MIT "TEPCOes" Its Billion Prices Project

If there was one thing TEPCO was consistent in during the entire Fukushima crisis (and will be for a long time), was its ability to simply "disappear" data that was not palatable for general consumption. Well, it only took MIT 6 months to "TEPCO" its Billion Price Project. Launched early in 2011, the MIT BBP was the only place where one could get an objective look at how inflation was trending in the US and across other countries in the world (and as one can imagine, it was "trending" laughably higher than the CPI). Well, as of this morning it appears that each individual country's data has been "disappeared", and conveniently replaced with the "blended average" also known as the "World Inflation Index." For all those who previously had at least one recourse to see just what liberties the BLS was taking with its imaginary CPI data, well, that recourse is now gone.

From MIT:

The world inflation index will replace the country-level indexes we have been computing for the past 6 months. Although we understand that the country-specific inflation indicators have become quite successful in the financial sector, we are overwhelmed by the amount of time and resources involved in updating them within the context of this academic initiative. We must focus on our research, but we will soon be partnering with another institution that can take over the job of updating these series on a regular basis. If you want to be notified of any news, please sign up to our email list (see the sidebar).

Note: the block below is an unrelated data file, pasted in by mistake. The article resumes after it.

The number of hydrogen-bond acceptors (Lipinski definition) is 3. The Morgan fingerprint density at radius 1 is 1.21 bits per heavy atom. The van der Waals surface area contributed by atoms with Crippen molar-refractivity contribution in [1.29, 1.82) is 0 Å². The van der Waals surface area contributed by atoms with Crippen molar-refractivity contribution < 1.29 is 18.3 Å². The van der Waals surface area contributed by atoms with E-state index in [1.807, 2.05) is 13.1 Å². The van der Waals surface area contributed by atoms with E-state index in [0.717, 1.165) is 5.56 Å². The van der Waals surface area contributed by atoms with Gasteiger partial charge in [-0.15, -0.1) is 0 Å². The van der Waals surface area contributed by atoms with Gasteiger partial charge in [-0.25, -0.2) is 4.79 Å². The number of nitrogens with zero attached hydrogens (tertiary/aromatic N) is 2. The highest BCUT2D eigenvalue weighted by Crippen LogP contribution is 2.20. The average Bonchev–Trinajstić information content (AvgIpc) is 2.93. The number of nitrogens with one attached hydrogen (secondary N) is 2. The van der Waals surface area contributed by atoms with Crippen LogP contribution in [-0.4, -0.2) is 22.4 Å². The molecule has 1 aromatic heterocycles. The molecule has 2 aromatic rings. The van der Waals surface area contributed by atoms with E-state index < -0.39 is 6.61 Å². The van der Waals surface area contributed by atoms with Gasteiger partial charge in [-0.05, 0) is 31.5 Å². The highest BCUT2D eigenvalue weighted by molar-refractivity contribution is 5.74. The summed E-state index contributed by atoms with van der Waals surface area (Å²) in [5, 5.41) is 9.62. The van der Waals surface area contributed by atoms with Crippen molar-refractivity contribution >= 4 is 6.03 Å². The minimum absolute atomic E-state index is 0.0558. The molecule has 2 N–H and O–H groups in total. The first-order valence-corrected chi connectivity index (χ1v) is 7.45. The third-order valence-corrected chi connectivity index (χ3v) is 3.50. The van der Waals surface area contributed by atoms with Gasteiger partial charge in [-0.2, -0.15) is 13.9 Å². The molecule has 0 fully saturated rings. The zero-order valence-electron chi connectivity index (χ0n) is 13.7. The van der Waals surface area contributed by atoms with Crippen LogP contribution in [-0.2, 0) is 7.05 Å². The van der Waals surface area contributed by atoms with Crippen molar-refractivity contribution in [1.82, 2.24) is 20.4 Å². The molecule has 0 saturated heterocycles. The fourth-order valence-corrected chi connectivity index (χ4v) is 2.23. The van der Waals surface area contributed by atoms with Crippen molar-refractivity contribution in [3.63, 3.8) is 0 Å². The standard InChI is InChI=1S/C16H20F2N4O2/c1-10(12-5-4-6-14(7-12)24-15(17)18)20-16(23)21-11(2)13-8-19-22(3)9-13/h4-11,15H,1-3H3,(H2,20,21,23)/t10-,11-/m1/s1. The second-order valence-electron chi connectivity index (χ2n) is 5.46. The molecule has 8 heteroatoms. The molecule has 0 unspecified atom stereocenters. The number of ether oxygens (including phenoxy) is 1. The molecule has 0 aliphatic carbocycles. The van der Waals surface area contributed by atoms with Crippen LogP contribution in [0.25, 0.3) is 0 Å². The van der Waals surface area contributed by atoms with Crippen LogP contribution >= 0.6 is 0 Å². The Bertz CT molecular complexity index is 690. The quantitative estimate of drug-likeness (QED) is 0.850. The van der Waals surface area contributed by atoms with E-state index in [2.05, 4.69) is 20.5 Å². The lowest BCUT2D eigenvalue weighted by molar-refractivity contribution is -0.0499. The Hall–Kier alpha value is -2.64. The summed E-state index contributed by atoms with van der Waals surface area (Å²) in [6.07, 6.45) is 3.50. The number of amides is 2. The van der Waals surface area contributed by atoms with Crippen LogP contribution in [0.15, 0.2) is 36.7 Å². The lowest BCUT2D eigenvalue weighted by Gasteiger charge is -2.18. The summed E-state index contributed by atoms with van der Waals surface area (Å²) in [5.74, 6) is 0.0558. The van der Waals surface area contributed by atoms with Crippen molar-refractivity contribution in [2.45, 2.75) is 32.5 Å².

If MIT, the world's premier computing data center, is in need of spare CPU cycles due to its "overwhelmment", we are confident Zero Hedge's 2 million monthly readers will be more than happy to donate some of their spare cycles... as well as time to assist in the compilation of this quite important data set.

We just wonder: was the true opportunity cost for MIT (because we are not really children here) one expressed in terms of lost funding... or lost freedoms.

This is what the latest US inflation data looked like before it ended up being pulled.

h/t Sean Corrigan